However, the truth is that Camel's Twista Lime, Kauai Kolada, Margarita Mixer, Warm Winter Toffee, and Winter Mocha Mint were not on the market. R.J. Reynolds already withdrew them from the market several years ago after complaints from anti-smoking groups.
The rest of the story is that the new law will not result in the removal from the market of any cigarettes produced by Philip Morris or R.J. Reynolds - not a single one! Both Philip Morris and R.J. Reynolds have confirmed that they do not produce any flavored cigarettes that are covered by the ban, and thus, none of their products are affected by the new law.
The only products affected are a few flavored cigarette brands produced by minor cigarette companies that few youths were smoking to begin with. We have ample evidence of the brands that are responsible for youth addiction to cigarettes. Based on survey after survey, we know that these brands are Marlboro, Camel, and Newport. A full 87% of high school students who smoke are using one of these three brands.
None of these brands that are responsible for 87% of the cigarette market share among high school students contain candy or fruit flavors that are covered by the Family Smoking Prevention and Tobacco Control Act.
There is, however, one flavoring that actually is used in many of the brands that kids are smoking. It is a very common flavoring used in cigarettes popular among kids. Let me think for a minute. The name escapes me.....I am starting to recall it.... oh, yes, it's menthol.
The one flavoring that is actually playing a role in helping to initiate the cycle of addiction among youths is exempt from the legislation's flavored cigarette ban.
In other words, all of these quotes from anti-smoking groups, advocates, and policy makers are completely full of crap.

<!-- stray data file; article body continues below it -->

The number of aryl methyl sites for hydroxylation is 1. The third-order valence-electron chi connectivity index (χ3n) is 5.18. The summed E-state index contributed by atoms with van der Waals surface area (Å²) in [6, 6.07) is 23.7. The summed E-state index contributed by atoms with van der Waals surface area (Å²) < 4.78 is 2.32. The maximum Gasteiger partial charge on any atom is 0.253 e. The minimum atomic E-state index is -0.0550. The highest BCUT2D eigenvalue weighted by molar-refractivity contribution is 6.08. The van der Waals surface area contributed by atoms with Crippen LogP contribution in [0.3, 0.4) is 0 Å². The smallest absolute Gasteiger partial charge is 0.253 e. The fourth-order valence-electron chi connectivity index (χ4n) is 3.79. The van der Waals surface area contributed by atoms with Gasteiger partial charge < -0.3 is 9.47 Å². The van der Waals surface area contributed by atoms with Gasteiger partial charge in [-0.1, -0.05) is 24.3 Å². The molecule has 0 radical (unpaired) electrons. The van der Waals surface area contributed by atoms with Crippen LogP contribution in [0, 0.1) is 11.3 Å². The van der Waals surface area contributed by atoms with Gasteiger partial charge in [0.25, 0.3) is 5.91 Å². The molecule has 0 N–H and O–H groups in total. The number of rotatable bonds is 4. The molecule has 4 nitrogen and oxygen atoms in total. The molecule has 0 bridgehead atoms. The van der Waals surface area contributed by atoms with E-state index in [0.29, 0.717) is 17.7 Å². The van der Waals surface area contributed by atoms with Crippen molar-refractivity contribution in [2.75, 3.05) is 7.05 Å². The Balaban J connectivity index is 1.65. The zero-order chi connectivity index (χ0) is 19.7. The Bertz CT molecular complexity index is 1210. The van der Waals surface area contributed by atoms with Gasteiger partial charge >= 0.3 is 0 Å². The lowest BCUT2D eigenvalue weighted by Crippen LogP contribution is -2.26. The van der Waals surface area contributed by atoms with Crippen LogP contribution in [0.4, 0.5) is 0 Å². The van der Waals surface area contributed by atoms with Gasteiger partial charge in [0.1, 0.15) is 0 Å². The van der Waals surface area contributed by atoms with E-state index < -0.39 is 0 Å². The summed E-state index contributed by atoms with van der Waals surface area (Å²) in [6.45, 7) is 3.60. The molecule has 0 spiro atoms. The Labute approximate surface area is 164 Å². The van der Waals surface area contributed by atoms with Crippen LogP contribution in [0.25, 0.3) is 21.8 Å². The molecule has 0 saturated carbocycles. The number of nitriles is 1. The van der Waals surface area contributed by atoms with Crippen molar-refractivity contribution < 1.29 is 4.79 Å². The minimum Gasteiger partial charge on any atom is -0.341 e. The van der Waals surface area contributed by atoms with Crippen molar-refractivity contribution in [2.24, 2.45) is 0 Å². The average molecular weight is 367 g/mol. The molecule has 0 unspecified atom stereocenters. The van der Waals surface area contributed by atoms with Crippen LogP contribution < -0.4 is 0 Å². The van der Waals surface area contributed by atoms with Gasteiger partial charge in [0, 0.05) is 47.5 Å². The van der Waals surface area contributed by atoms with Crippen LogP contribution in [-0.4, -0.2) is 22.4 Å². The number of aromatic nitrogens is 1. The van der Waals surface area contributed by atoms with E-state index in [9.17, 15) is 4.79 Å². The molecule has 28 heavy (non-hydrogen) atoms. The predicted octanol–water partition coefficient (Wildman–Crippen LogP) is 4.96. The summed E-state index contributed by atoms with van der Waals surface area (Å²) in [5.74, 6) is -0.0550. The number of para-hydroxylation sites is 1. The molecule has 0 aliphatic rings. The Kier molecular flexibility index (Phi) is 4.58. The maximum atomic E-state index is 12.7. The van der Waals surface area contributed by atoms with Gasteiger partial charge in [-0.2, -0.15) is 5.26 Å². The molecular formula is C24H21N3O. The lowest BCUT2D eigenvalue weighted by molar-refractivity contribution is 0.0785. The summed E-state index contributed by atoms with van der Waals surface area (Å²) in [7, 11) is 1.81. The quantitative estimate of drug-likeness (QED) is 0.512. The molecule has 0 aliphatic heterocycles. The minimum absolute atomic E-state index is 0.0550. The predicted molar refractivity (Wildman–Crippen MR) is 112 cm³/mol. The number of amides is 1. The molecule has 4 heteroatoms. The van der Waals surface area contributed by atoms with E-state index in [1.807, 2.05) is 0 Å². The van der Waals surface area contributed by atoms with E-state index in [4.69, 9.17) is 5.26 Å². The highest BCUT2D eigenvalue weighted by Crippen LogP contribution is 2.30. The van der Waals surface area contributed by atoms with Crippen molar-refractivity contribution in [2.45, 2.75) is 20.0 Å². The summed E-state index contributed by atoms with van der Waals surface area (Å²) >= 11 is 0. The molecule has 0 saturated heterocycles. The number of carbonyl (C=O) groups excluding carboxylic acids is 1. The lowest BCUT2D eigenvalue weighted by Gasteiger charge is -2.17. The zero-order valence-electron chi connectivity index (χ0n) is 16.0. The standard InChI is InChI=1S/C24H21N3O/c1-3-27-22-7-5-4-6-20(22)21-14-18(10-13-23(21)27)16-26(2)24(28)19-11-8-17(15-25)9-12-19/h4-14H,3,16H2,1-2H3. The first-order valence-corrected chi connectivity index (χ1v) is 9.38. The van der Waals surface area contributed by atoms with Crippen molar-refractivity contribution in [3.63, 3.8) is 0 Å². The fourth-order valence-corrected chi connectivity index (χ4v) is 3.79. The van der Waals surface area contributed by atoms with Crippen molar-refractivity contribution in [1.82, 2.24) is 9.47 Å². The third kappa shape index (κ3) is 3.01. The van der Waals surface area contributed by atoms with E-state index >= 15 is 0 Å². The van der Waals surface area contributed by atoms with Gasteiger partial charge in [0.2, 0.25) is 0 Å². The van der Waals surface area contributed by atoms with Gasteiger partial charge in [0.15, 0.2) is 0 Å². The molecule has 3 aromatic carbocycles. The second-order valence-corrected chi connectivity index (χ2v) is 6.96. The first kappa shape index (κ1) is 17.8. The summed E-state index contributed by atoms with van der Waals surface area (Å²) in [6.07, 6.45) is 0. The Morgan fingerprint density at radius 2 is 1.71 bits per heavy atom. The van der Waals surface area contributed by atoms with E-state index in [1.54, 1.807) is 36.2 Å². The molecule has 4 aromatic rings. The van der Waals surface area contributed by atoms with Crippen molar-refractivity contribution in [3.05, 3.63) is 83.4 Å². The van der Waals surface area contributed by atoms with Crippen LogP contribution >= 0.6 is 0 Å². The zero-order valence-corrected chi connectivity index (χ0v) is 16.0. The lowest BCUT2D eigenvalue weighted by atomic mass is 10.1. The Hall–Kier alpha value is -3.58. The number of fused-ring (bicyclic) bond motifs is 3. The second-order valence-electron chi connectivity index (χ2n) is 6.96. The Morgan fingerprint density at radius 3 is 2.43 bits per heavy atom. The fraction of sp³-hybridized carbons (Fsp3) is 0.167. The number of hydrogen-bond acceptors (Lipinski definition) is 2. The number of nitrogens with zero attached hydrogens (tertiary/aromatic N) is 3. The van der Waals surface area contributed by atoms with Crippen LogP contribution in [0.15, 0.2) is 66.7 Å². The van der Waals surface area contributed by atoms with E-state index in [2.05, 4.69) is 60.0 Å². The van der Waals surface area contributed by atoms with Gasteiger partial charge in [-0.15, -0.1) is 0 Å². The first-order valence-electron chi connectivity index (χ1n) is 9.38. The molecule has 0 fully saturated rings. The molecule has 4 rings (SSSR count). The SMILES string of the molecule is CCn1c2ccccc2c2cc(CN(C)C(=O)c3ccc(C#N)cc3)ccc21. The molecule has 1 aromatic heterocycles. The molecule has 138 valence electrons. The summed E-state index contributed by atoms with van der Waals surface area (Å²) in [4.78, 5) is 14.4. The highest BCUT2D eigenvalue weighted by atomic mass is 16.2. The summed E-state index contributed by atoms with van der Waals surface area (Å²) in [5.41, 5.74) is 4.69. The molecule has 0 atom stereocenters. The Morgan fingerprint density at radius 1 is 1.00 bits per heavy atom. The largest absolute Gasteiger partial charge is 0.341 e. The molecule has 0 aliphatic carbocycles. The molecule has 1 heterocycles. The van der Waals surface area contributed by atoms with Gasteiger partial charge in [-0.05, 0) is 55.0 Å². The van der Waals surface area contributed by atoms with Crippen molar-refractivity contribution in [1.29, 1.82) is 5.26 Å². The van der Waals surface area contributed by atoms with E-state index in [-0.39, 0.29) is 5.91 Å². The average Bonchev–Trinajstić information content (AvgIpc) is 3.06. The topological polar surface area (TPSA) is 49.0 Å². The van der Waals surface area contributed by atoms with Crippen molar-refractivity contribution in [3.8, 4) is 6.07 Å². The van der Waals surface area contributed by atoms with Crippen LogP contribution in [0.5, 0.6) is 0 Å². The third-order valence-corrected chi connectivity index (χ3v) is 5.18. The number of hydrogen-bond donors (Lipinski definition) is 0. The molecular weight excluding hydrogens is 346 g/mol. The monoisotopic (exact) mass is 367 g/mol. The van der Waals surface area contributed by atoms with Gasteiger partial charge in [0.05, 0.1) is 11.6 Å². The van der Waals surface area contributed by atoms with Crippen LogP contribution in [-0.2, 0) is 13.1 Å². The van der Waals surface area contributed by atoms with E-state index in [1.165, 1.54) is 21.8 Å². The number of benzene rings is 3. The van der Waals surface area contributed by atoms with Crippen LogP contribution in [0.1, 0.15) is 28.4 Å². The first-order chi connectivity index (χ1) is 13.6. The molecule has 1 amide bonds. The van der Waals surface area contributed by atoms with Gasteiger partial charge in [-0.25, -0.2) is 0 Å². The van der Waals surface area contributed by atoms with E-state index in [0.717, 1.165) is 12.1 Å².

It is simply not true that the "partial" ban on flavored cigarettes is going to "break the cycle of addiction for the more than 3,600 young people who start smoking daily."
It is not true that Camel's Twista Lime, Kauai Kolada, Margarita Mixer, Warm Winter Toffee, and Winter Mocha Mint were taken off the market due to the new law. These products were already off the market.
It is not true that cigarette companies used candy flavorings for years to recruit generations of new customers. Unless you consider menthol to be a candy flavoring. What cigarette companies have been using to recruit new smokers is Camel, Newport, and Marlboro and in particular - menthol varieties of these brands.
It is also not true that "these flavored cigarettes [the banned ones] are a gateway for many children and young adults to become regular smokers." What is a gateway for many young people are menthol cigarettes.
It is also false that the flavoring ban will "help keep another generation from falling prey to Big Tobacco’s deadly products." The ban does nothing to help the next generation from falling prey to Big Tobacco products because it wasn't these flavored products to which they were falling prey!